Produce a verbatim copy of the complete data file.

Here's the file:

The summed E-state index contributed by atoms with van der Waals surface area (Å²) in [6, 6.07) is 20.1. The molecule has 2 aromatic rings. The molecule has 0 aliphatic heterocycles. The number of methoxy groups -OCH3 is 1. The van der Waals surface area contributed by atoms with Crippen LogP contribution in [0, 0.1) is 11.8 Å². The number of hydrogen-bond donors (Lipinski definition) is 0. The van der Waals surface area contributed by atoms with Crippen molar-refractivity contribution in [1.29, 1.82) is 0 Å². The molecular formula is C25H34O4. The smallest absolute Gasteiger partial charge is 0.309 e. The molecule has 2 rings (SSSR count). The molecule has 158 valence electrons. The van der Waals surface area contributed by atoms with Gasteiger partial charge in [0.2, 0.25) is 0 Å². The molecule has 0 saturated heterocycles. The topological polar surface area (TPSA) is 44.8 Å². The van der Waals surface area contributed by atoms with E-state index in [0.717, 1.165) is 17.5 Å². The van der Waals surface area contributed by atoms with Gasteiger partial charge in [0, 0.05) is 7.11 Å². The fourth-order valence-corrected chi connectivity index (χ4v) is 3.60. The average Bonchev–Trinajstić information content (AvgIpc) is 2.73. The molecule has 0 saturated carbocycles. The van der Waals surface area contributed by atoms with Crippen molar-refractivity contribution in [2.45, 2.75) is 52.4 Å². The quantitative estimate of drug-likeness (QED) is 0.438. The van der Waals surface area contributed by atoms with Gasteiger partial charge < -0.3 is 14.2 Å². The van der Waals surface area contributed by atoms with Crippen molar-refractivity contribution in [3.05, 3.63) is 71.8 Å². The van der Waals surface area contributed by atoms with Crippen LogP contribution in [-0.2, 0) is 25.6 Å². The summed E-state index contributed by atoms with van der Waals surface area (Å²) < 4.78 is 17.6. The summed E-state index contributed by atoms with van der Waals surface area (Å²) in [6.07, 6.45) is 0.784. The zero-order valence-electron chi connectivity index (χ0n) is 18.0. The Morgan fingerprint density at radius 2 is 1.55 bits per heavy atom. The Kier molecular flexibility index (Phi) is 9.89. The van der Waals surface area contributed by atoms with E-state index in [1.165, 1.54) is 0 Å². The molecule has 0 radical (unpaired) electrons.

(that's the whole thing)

The summed E-state index contributed by atoms with van der Waals surface area (Å²) in [6, 6.07) is 20.1. The molecule has 2 aromatic rings. The molecule has 0 aliphatic heterocycles. The number of methoxy groups -OCH3 is 1. The van der Waals surface area contributed by atoms with Crippen LogP contribution in [0, 0.1) is 11.8 Å². The number of hydrogen-bond donors (Lipinski definition) is 0. The van der Waals surface area contributed by atoms with Crippen molar-refractivity contribution in [1.29, 1.82) is 0 Å². The molecular formula is C25H34O4. The smallest absolute Gasteiger partial charge is 0.309 e. The molecule has 2 rings (SSSR count). The molecule has 158 valence electrons. The van der Waals surface area contributed by atoms with Gasteiger partial charge in [0.2, 0.25) is 0 Å². The molecule has 0 saturated heterocycles. The topological polar surface area (TPSA) is 44.8 Å². The van der Waals surface area contributed by atoms with E-state index in [0.717, 1.165) is 17.5 Å². The van der Waals surface area contributed by atoms with Gasteiger partial charge in [0, 0.05) is 7.11 Å². The fourth-order valence-corrected chi connectivity index (χ4v) is 3.60. The average Bonchev–Trinajstić information content (AvgIpc) is 2.73. The molecule has 0 saturated carbocycles. The van der Waals surface area contributed by atoms with Crippen molar-refractivity contribution in [2.45, 2.75) is 52.4 Å². The quantitative estimate of drug-likeness (QED) is 0.438. The van der Waals surface area contributed by atoms with Gasteiger partial charge < -0.3 is 14.2 Å². The van der Waals surface area contributed by atoms with Crippen molar-refractivity contribution in [3.05, 3.63) is 71.8 Å². The van der Waals surface area contributed by atoms with Crippen LogP contribution in [-0.2, 0) is 25.6 Å². The summed E-state index contributed by atoms with van der Waals surface area (Å²) < 4.78 is 17.6. The summed E-state index contributed by atoms with van der Waals surface area (Å²) in [6.07, 6.45) is 0.784. The zero-order valence-electron chi connectivity index (χ0n) is 18.0. The Morgan fingerprint density at radius 2 is 1.55 bits per heavy atom. The Kier molecular flexibility index (Phi) is 9.89. The van der Waals surface area contributed by atoms with E-state index in [1.165, 1.54) is 0 Å². The molecule has 0 radical (unpaired) electrons.